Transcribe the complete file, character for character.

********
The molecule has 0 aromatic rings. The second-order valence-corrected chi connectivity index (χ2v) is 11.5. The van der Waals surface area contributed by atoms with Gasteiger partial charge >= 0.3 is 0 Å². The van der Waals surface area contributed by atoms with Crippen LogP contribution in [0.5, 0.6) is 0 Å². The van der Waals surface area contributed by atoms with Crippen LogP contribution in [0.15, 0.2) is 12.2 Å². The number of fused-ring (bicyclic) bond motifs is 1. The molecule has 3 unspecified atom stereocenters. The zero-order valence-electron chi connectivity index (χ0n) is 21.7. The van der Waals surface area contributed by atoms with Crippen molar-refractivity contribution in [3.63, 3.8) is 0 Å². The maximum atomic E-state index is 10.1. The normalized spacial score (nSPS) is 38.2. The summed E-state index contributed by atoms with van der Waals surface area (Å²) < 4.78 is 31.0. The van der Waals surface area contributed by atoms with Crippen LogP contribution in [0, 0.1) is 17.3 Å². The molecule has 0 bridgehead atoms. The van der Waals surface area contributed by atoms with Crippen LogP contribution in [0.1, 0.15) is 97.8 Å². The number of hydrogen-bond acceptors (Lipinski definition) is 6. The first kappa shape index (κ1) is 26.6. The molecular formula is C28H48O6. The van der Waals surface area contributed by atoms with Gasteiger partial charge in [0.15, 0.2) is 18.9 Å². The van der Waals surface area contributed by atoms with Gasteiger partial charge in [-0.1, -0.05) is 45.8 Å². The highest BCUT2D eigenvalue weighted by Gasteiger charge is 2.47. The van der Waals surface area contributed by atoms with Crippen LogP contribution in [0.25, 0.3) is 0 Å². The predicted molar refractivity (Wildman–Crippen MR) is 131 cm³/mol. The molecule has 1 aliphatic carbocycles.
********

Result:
The molecule has 0 aromatic rings. The second-order valence-corrected chi connectivity index (χ2v) is 11.5. The van der Waals surface area contributed by atoms with Gasteiger partial charge >= 0.3 is 0 Å². The van der Waals surface area contributed by atoms with Crippen LogP contribution in [0.5, 0.6) is 0 Å². The van der Waals surface area contributed by atoms with Crippen LogP contribution in [0.15, 0.2) is 12.2 Å². The number of fused-ring (bicyclic) bond motifs is 1. The molecule has 3 unspecified atom stereocenters. The zero-order valence-electron chi connectivity index (χ0n) is 21.7. The van der Waals surface area contributed by atoms with Crippen molar-refractivity contribution in [3.63, 3.8) is 0 Å². The maximum atomic E-state index is 10.1. The normalized spacial score (nSPS) is 38.2. The summed E-state index contributed by atoms with van der Waals surface area (Å²) < 4.78 is 31.0. The van der Waals surface area contributed by atoms with Crippen LogP contribution in [0, 0.1) is 17.3 Å². The molecule has 0 bridgehead atoms. The van der Waals surface area contributed by atoms with Crippen LogP contribution in [0.1, 0.15) is 97.8 Å². The number of hydrogen-bond acceptors (Lipinski definition) is 6. The first kappa shape index (κ1) is 26.6. The molecular formula is C28H48O6. The van der Waals surface area contributed by atoms with Gasteiger partial charge in [0.15, 0.2) is 18.9 Å². The van der Waals surface area contributed by atoms with Gasteiger partial charge in [-0.1, -0.05) is 45.8 Å². The highest BCUT2D eigenvalue weighted by Gasteiger charge is 2.47. The van der Waals surface area contributed by atoms with Crippen LogP contribution in [0.25, 0.3) is 0 Å². The predicted molar refractivity (Wildman–Crippen MR) is 131 cm³/mol. The molecule has 1 aliphatic carbocycles.